Farmers' issues ignored, as parties are more interested in playing caste card
It is often said that the sugarcane-producing districts of western Uttar Pradesh hold the key to electoral success or failure with the 32-lakh cane growers exercising a decisive influence over the poll outcome. Such is the dominance of cane and such is the sway of cane politics — an offshoot of the tussle between growers and private mill owners over the payment of arrears and the State Advisory Price (SAP) — that political parties cannot ignore them.
In the 2007 Assembly elections, the Bahujan Samaj Party won about 65 seats from western U.P., which enabled Mayawati to form a government on her own. The Jatav-Muslim-Vaishya combination worked to her advantage. In fact, elections here have revolved around the Jat-Jatav-Muslim-Gujjar-Vaishya caste equations. Yogesh Dahiya of Sugarcane Farmers' Forum, Saharanpur says, “Voting in western U.P., barring the urban areas, is impacted by sugarcane, but unfortunately farmers' issues are ignored by politicians, who are only interested in playing the caste card. Farmers are fed up with poll promises.”
Mayawati has tried to boost her party's prospects here by wooing rich Jat farmers. To begin with, she hiked the cane price by a whopping Rs. 40 per quintal for the 2011-12 crushing season.
The Feb.11, 2012 judgement of the Lucknow Bench of the Allahabad High Court upholding the cane price hike has come as a shot in the arm for Mayawati. “I am not a Mayawati supporter but she should be lauded for increasing the cane price to Rs. 250,” says Preetam Chaudhary, one-time secretary to the former Uttar Pradesh Chief Minister and Prime Minister, Chaudhary Charan Singh, the man credited with bringing the cane farmers' cause to the forefront. The Jat strongman did this by rallying the support of the Jats, Yadavs. Gujjars and the Muslims.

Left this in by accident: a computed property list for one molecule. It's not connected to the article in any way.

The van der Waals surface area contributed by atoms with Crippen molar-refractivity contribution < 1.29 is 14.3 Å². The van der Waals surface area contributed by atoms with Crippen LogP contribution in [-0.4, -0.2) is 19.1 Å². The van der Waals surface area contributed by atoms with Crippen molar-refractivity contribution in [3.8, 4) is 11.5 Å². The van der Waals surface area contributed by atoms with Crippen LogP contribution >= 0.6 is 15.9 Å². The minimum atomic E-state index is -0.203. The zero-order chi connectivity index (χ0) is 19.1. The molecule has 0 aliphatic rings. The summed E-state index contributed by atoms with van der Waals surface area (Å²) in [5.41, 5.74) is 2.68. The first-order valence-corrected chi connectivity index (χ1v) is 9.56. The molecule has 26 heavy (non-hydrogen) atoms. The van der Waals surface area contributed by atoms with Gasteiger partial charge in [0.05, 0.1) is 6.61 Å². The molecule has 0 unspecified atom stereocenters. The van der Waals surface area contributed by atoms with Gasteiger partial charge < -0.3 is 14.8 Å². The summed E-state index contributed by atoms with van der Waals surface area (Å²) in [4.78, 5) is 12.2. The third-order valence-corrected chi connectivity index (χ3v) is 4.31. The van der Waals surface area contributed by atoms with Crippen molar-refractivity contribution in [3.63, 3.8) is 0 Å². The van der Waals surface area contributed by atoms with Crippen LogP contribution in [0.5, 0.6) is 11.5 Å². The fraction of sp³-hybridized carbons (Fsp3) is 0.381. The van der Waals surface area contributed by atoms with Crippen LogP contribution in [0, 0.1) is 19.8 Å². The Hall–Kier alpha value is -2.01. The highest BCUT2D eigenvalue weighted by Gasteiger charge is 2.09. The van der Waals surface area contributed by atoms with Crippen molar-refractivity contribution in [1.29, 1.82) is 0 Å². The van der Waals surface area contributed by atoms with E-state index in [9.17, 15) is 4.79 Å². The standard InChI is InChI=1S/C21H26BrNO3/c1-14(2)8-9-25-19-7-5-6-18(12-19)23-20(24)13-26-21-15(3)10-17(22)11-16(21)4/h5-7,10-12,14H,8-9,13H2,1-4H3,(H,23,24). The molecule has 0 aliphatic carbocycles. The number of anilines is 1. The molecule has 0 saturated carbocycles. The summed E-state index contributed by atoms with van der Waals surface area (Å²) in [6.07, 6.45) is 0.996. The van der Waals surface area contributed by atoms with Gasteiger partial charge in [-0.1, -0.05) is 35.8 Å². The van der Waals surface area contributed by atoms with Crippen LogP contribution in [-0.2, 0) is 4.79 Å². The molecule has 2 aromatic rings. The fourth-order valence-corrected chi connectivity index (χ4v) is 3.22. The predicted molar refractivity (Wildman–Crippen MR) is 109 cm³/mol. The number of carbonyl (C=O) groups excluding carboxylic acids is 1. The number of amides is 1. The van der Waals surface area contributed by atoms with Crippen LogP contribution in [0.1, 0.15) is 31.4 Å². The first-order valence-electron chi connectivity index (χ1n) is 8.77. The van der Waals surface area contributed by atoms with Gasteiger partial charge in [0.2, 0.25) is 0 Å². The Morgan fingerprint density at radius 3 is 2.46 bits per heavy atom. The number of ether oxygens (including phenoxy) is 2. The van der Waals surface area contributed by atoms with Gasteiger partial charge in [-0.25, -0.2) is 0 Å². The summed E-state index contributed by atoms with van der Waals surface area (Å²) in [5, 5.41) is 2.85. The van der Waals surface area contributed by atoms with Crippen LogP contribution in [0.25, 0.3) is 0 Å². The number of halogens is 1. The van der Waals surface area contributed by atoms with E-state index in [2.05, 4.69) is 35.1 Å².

While the farmers' leader led a strong anti-Congress movement in the region in the 60s, his son and Rashtriya Lok Dal president, Ajit Singh, is today aligned with the Congress and is the Civil Aviation Minister in the UPA Government. The RLD is a major player in the cane belt of Meerut, Baghpat, Muzaffarnagar, Mathura and Bulandshahr districts. It is contesting the 2012 elections in alliance with the Congress and has been given 46 seats, mostly in western U.P.
After Charan Singh, it was Mahendra Singh Tikait and his Bharatiya Kisan Union, who fought for the farmers' cause for about 25 years.
The BKU led by Tikait's elder son, Naresh Baliyan, is today a pale shadow of its former self
With cane growers destined to play a crucial role, the Congress, Bharatiya Janata Party and the Samajwadi Party are all busy wooing them. But as Sripal Singh, a farmer from Harad Fatehpur village in Muzaffarnagar district says: “Farmers are finding it difficult to hire labourers, and while output is increasing, land under cultivation is declining; no party actually works in the interest of the farmers, in the end it boils down to caste calculations.”